Reading between the lines
Talk about Bad science here
Thursday April 22, 2004
Â· There are times when a boy can feel terribly alone. Like when you’re standing in the medical section of the academic Waterstone’s in London, and you suddenly realise that you’re surrounded by people earnestly browsing 100ft of shelf space devoted to made-up alternative therapies, sandwiched between the orthopaedics and physiology sections. Reader Mark Lorch was there in spirit. “I was horrified by what the Heathrow Terminal One WH Smith considered popular science. While browsing the pop science section I found The Stargate Conspiracy by Lynn Picknett and Clive Prince alongside Matt Ridley’s fantastic Genome. And it got worse. Nostrodamus: The Final Prophecies by Luciano Sampietro was perched next to the gripping Fermat’s Last Theorem by Simon Singh. And the final irony, Richard Dawkins’s The Blind Watchmaker sharing a shelf with The Bible Code by Michael Dronsin.” Particularly appropriate, given Dawkins’s attitude to religion. “I ask you, how the hell are people going to tell the difference between real and bad science when that claptrap is peddled next to excellent science books?”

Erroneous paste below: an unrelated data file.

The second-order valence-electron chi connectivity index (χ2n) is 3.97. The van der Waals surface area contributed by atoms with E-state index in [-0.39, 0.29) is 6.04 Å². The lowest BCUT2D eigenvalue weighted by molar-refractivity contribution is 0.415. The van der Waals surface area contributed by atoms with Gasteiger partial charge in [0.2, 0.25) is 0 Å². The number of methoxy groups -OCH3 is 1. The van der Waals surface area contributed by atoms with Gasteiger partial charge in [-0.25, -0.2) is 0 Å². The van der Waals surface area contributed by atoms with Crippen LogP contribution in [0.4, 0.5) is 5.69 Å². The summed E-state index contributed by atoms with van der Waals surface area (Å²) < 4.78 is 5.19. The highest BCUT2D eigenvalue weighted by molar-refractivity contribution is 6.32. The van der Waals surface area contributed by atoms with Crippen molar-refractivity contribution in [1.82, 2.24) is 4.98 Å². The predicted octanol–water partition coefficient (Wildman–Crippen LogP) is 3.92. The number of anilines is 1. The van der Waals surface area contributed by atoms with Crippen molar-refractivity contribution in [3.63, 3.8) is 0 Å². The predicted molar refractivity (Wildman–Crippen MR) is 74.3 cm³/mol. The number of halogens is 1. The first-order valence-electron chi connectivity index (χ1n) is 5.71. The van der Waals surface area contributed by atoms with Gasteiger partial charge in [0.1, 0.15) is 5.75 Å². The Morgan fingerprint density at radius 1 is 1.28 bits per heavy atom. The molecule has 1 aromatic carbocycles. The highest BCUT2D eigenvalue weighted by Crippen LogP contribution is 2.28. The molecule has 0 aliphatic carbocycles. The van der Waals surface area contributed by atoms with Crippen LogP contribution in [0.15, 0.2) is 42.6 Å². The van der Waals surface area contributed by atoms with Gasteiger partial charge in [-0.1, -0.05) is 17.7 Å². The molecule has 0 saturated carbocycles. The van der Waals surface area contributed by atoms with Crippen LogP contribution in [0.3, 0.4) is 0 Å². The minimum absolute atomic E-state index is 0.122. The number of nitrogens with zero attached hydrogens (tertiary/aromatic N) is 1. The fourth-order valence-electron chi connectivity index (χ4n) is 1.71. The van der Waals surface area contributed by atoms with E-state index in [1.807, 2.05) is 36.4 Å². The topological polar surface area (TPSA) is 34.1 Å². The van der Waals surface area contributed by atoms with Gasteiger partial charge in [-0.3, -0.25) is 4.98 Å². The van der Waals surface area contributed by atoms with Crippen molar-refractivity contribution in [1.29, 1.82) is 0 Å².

Â· It’s enough to get you thinking about the nature of science. Critical self-appraisal and careful examination of new ideas might be high on your list of ways in which to develop meaningful theories; alternative therapists, meanwhile, are cheerfully enshrining their inflexible opposition to both in their codes of practice. I give you the code of ethics of the International Society of Professional Homeopaths: “Members must present a united front to the public and should not imply criticism of colleagues, either in writing or before clients or the general public.” Cosy. And the World Chiropractic Alliance’s “guidelines for straight chiropractic” leave little room for discussion: a practitioner’s clinical assessment is “inviolable” and their judgment is “the final authority”.
Â· Some things are beyond criticism, such as the new Jinlida JLD-2000 Negative Ioniser from China. Breathe in, and feel the words waft over you: “Our all know rub can give birth to electricity … airy molecule rub as well as can electrify … At air minus ion few, is able to gas-bored, feel ill, in a bad skin, easy issue sickness. Air minus ion reply cast iron advantage …” Breathe in again: “Boost up resistance, along with minus ion deepness add, blood serum globin is able to distinctness add; antibody add.” Breathe out deeply; feel the healing poetry of pseudoscience, and repeat: “I believe.”